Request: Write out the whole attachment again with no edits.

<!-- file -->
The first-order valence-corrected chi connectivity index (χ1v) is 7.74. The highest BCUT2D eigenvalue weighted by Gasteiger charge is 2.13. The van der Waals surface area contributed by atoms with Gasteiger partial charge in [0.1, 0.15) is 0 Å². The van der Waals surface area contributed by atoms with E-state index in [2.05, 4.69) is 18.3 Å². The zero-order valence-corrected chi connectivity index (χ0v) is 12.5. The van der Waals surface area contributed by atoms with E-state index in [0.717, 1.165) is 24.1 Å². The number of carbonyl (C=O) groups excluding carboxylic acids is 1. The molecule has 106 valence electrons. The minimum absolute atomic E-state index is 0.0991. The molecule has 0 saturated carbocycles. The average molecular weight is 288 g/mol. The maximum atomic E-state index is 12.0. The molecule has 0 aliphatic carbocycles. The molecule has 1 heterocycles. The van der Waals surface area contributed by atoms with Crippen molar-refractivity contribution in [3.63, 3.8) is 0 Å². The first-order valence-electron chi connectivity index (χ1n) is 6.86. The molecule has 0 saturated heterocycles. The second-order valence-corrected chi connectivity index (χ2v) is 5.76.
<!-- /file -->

The first-order valence-corrected chi connectivity index (χ1v) is 7.74. The highest BCUT2D eigenvalue weighted by Gasteiger charge is 2.13. The van der Waals surface area contributed by atoms with Gasteiger partial charge in [0.1, 0.15) is 0 Å². The van der Waals surface area contributed by atoms with E-state index in [2.05, 4.69) is 18.3 Å². The zero-order valence-corrected chi connectivity index (χ0v) is 12.5. The van der Waals surface area contributed by atoms with E-state index in [0.717, 1.165) is 24.1 Å². The number of carbonyl (C=O) groups excluding carboxylic acids is 1. The molecule has 106 valence electrons. The minimum absolute atomic E-state index is 0.0991. The molecule has 0 saturated carbocycles. The average molecular weight is 288 g/mol. The maximum atomic E-state index is 12.0. The molecule has 0 aliphatic carbocycles. The molecule has 1 heterocycles. The van der Waals surface area contributed by atoms with Crippen molar-refractivity contribution in [3.63, 3.8) is 0 Å². The first-order valence-electron chi connectivity index (χ1n) is 6.86. The molecule has 0 saturated heterocycles. The second-order valence-corrected chi connectivity index (χ2v) is 5.76.